Cruelty in the Animal
Industry:
Living creatures being treated as mass-producing machines
Pigs

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Gestation Crates

In factory farms, mother pigs are intensively confined
and forcibly impregnated. A mother pig (sow) spends
her entire adult life confined to a metal crate so small
that she can't even turn around or lie down
comfortably. Forced to live lying in her own feces and
urine, she and millions of other pigs like her will not be
allowed to step outdoors until they are forced onto
trucks headed for slaughter.

Pigs are social and intelligent animals who often go
insane from their intensive confinement and complete
lack of mental stimulation in factory farms. With
nothing to do and nowhere to go, many pigs spend
their days compulsively chewing on the metal bars of
their stalls.
       
The majority of the 100 million pigs killed in the U.S. for
their flesh each year spend their lives in cramped
metal pens inside filthy sheds. The animals are given
almost no room to move and they are deprived of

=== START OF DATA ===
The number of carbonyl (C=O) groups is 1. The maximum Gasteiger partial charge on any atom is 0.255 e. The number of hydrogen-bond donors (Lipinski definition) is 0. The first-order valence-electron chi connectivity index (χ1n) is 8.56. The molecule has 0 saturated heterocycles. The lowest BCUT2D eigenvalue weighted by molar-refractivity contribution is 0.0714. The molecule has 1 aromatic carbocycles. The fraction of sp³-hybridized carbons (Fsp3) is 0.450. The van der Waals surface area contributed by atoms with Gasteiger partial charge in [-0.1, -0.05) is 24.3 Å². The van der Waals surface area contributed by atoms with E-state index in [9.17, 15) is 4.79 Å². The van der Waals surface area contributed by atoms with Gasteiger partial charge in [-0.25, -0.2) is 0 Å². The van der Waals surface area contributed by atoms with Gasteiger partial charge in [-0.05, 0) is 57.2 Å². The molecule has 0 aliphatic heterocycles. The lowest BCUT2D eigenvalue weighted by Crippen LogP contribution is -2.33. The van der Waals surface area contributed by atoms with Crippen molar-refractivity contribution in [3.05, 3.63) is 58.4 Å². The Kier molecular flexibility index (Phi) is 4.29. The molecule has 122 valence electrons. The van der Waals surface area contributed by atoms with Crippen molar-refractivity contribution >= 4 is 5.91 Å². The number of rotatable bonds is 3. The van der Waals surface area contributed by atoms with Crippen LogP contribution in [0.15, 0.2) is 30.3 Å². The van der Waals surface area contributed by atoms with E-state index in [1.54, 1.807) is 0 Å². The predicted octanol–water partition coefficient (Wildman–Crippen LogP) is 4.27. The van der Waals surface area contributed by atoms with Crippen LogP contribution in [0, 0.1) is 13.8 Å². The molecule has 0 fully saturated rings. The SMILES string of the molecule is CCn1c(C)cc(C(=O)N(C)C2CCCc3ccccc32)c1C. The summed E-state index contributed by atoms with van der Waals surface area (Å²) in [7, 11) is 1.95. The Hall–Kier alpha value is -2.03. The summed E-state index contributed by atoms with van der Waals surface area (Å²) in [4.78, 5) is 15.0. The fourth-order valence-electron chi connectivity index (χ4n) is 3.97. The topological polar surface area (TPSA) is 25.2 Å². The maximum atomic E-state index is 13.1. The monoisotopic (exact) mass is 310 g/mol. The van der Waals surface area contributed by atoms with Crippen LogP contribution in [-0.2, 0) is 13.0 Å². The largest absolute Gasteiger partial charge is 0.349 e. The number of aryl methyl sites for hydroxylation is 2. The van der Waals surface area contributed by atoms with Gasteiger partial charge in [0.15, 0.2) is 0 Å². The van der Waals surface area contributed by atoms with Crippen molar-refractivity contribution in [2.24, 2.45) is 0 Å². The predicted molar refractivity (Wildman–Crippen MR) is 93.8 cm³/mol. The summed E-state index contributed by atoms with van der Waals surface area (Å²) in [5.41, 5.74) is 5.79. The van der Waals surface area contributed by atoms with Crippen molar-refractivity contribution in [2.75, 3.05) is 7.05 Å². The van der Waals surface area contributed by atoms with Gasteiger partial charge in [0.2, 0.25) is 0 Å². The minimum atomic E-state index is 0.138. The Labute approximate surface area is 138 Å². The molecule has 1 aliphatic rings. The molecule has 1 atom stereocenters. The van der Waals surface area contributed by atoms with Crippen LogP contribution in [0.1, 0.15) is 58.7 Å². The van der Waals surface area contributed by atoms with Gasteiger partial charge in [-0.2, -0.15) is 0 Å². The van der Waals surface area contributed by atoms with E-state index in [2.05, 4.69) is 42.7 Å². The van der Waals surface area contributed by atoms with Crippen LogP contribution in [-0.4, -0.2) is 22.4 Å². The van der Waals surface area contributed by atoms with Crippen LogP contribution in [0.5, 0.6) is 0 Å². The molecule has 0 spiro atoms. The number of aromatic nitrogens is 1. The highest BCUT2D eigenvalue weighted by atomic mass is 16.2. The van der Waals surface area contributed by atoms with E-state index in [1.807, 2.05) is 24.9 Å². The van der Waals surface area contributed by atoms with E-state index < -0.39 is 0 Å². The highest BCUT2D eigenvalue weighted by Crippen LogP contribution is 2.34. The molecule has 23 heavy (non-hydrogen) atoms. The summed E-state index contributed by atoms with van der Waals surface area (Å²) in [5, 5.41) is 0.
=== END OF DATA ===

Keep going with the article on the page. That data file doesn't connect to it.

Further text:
everything that is natural to them—they won't be
allowed to step outdoors or breathe fresh air until the
day that they are loaded onto trucks bound for
slaughter. They are pumped full of drugs to make
them grow faster, and many become crippled under
their own artificially massive weight.
 


"Dead piles" are a constant presence in
factory farms. While pigs are fed massive
amounts of antibiotics to keep them alive in
conditions that would otherwise kill them,
hundreds of thousands succumb to the
stress of violent mutilations and intensive
confinement. Dead pigs are sent to rendering
plants, where they are made into dog and cat
food or into feed that will be given to pigs,
chickens, and other farmed animals.



Pig Transport (left)

Pigs are generally given no food or water for the entire
trip to the slaughterhouse, which often covers
hundreds of miles. One former pig transporter told
PETA that pigs are "packed in so tight, their guts
actually pop out their butts—a little softball of guts
actually comes out." The pigs are shipped through all
weather extremes, and many collapse in the heat of
summer or become frozen to the sides of the truck in
the winter. One worker reports, "In the wintertime there
are always hogs stuck to the sides and floors of the
trucks. They [slaughterhouse workers] go in there with
wires or knives and just cut or pry the hogs loose. The
skin pulls right off. These hogs were alive when we did
this."